I had decided that today would be the day that I visit Mdina, the old capital city of Malta, known as “The Silent City” because no cars are allowed within its walls. About 30 people live in this walled city, and I had heard that entering it was like stepping back in time. It was also used for…yep, you guessed it…the Game of bloody Thrones, throughout season 1.
I hopped on a local bus and it took about an hour and a half to get there, thanks to some horrendous traffic. Once I arrived at the entrance, I could see why it was used so often in films to depict medieval times…and apparently its commonly used in any film that needs to depict Jerusalem. It’s beautiful and intimidating, and once I got inside, it just got better. All of the “roads” are actually very narrow walkways in between very tall buildings. There were a lot of tourists around, but the whole place seemed reall quiet. Everyone seemed to be really respectful of the fact that people actually still lived in this strange, wonderful little place, and so at times it was almost eerie.
I’d read on Trip Advisor that the best cafe in Mdina was called Fontanella, so I kept an eye out for it, and came rather naturally to it as I reached the other side of Mdina, which had amazing sweeping views of the countryside. (Mdina is located inland) Fontanella was rammed, but I was super lucky that a couple left as I arrived so got a prime position table right next to these amazing views.
Now, I’d been informed by a pal that I should try one of the only renowned Maltese dishes, a pastizzi. Up until this point, I’d not seen any, but Fontanellas didnt fuck about – they were listed right at the top of the menu and at 40 cents, I was all over that shit. A pea pastizzi and a pint of local beer was my lunch order, and it was bloody glorious. Pastizzis are basically pastry based savoury snacks, filled with a pea mash. Sounds rank, tasted incredible.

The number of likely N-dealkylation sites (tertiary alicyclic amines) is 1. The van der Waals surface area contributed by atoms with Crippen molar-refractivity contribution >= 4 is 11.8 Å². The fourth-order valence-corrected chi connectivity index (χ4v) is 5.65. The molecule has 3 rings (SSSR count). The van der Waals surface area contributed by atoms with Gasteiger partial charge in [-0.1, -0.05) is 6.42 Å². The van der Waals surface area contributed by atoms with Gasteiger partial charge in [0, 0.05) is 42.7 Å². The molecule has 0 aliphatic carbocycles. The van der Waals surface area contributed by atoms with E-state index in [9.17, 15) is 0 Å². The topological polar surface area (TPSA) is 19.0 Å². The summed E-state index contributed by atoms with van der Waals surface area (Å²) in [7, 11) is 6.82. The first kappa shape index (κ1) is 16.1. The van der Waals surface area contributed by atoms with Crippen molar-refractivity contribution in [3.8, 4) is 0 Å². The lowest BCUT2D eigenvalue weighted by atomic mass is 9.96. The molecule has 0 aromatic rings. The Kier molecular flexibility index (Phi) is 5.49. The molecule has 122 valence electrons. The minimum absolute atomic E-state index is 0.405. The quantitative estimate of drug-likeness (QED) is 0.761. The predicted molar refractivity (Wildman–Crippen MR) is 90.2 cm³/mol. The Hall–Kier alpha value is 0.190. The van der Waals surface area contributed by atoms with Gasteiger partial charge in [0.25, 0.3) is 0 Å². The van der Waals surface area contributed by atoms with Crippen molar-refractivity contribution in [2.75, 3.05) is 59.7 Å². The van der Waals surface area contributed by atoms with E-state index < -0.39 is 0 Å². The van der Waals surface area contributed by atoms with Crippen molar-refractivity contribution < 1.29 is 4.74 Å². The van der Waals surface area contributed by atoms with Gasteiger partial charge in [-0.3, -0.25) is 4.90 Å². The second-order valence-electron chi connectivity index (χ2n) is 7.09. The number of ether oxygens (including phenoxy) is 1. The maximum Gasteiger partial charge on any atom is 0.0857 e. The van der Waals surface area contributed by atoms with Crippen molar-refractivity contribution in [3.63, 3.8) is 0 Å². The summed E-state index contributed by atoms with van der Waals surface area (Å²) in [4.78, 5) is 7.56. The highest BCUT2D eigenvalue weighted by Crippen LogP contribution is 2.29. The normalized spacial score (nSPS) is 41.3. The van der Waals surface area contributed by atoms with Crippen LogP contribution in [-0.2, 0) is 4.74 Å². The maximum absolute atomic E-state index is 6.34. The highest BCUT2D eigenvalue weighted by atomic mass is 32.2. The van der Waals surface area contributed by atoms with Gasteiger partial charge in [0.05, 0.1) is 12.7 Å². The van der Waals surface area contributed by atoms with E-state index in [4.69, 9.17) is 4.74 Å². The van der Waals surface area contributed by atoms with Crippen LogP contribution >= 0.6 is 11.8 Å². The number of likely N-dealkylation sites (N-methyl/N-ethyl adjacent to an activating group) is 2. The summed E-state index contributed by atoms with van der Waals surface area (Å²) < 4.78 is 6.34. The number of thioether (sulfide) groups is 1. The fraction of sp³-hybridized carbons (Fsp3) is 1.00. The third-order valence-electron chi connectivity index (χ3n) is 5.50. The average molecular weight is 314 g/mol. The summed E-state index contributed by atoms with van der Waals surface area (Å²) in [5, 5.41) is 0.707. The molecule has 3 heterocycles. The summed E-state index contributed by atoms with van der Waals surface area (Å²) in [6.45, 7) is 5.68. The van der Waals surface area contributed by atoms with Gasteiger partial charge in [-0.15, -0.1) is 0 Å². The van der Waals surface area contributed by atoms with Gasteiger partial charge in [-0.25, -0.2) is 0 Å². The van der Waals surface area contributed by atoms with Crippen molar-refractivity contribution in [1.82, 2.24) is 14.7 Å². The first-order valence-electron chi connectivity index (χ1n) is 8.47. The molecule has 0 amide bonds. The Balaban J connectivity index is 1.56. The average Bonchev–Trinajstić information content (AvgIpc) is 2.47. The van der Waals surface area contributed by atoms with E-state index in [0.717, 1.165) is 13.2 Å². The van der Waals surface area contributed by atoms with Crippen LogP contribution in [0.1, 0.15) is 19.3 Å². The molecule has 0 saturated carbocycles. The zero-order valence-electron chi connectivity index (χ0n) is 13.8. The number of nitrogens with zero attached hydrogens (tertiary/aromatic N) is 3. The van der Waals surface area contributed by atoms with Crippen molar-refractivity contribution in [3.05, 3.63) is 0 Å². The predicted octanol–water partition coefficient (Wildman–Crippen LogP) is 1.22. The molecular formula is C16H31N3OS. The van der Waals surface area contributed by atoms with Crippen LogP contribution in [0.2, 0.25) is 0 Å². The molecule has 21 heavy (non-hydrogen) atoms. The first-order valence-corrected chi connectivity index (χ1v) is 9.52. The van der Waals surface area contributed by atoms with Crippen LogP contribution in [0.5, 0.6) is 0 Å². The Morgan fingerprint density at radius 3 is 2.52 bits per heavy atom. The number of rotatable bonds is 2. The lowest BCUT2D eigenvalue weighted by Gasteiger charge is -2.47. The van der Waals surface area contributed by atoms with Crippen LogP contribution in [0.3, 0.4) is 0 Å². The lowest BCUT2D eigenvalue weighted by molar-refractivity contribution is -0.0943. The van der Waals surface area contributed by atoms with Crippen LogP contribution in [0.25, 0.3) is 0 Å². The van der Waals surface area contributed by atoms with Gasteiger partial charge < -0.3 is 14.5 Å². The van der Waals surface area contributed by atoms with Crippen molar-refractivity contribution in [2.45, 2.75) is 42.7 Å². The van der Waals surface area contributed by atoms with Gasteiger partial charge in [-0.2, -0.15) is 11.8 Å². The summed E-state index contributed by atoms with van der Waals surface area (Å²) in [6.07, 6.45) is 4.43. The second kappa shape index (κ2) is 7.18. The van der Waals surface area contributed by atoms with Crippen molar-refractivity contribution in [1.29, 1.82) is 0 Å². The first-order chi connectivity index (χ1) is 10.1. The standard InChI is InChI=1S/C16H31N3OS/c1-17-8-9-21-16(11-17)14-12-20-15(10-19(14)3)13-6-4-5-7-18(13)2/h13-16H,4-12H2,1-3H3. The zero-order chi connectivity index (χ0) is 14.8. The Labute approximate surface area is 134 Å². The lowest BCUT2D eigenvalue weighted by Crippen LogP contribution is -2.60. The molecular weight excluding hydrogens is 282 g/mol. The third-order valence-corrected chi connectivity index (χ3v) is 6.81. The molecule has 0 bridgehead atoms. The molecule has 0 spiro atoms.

After lunch, I wandered around taking hundreds of photos, and then back to the bus stop for my ride home. Up until this point, my bus experiences had been fab but this time, the bus I needed did not come. Some aussie girls were trying to figure out the bus timetable near me, so know-it-all Cronin stepped in to help them out. Turned out that they were also heading back to Sliema, so when our bus didnt turn up, we decided to jump on one that came along that went to Valetta – at least that was in the right direction.
I got chatting to these girls and it turned out that one of them was living in Malta for work, and the other was visiting. She was visiting for a lengthy three weeks so had already packed in a lot of stuff – way more than I would have time to do – and so we chatted about our experiences. They were keen to hear all about London, so I proudly relayed how amazing it is…I hope they venture over here one day. Once we made it to Valetta, we did the ferry thing back to Sliema, and this time, I was able to get a proper photo of me by the Valetta harbour. I can’t remember the names of these girls, but they were lovely and I thank them for making my journey even more enjoyable.
I returned back to Sliema feeling amazing. WHAT a day. If you ever go to Malta, you simply MUST go to Mdina. It’s a gem, and a joy.
I went back to the Mareluna for dinner that evening, and the manager greeted me immediately by name. Very impressive, big tip for YOU young sir. For some reason that I will never understand, they gave me lots of free food. I ordered steak and chips, and they brought me: a basket of bread, steak, chips, roast potatoes, a vegetable platter, and a mini soup. Deeeelightful. I went to bed very full, very bloated, and very happy.